Prasad, A. S., Mantzoros, C. S., Beck, F. W., Hess, J. W., & Brewer, G. J. (1996). Zinc status and serum testosterone levels of healthy adults. Nutrition,12(5), 344-348.

Sexual health. (n.d.). Retrieved December 2, 2014, from http://www.mayoclinic.org/healthy-living/sexual-health/in-depth/testosterone-therapy/art-20045728

Testosterone: MedlinePlus Medical Encyclopedia. (n.d.). Retrieved December 2, 2014, from http://www.nlm.nih.gov/medlineplus/ency/article/003707.htm

Helpful Peer-Reviewed Medical Articles:

Schatzl, G., Madersbacher, S., Thurridl, T., Waldmueller, J., Kramer, G., Haitel, A., & Marberger, M. (2001). High‐grade prostate cancer is associated with low serum testosterone levels. The Prostate, 47(1), 52-58.

Matsumoto, A. M. (2002). Andropause clinical implications of the decline in serum testosterone levels with aging in men. The Journals of Gerontology Series A: Biological Sciences and Medical Sciences, 57(2), M76-M99.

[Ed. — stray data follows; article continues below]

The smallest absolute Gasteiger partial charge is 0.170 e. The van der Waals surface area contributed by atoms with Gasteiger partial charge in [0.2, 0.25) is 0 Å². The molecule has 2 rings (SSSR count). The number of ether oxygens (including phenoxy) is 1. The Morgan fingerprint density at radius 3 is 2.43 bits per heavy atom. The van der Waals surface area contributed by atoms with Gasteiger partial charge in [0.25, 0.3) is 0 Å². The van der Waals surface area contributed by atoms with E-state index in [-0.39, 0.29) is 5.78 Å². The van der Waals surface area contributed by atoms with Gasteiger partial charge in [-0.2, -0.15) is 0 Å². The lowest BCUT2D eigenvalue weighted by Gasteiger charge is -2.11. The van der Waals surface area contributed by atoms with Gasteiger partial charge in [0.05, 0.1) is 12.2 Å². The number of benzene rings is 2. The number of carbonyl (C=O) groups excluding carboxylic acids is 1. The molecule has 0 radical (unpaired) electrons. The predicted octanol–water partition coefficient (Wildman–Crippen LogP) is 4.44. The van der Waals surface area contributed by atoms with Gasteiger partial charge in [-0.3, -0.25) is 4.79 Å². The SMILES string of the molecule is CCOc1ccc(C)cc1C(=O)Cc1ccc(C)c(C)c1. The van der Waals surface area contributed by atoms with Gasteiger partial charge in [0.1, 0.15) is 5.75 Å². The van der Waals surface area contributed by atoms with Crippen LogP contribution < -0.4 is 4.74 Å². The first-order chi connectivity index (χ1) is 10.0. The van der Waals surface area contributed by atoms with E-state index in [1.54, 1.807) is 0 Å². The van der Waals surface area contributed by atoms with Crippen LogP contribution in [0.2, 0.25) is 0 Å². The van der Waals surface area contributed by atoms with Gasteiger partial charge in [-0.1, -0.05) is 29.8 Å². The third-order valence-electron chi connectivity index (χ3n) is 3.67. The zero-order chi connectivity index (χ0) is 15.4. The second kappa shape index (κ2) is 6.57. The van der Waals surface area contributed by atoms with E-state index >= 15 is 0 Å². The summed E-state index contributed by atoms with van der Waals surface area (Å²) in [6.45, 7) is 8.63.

Pitteloud, N., Mootha, V. K., Dwyer, A. A., Hardin, M., Lee, H., Eriksson, K. F., ... & Hayes, F. J. (2005). Relationship between testosterone levels, insulin sensitivity, and mitochondrial function in men. Diabetes care, 28(7), 1636-1642.

Oefelein, M. G., Feng, A., Scolieri, M. J., Ricchiutti, D., & Resnick, M. I. (2000). Reassessment of the definition of castrate levels of testosterone: implications for clinical decision making. Urology, 56(6), 1021-1024.

Wolf, O. T., & Kirschbaum, C. (2002). Endogenous estradiol and testosterone levels are associated with cognitive performance in older women and men. Hormones and Behavior, 41(3), 259-266.

Grossmann, M., Thomas, M. C., Panagiotopoulos, S., Sharpe, K., MacIsaac, R. J., Clarke, S., ... & Jerums, G. (2008). Low testosterone levels are common and associated with insulin resistance in men with diabetes.The journal of clinical endocrinology & metabolism, 93(5), 1834-1840.

Reviewed and Approved by a member of the DoveMed Editorial Board
First uploaded: Oct. 24, 2016
Last updated: Oct. 24, 2016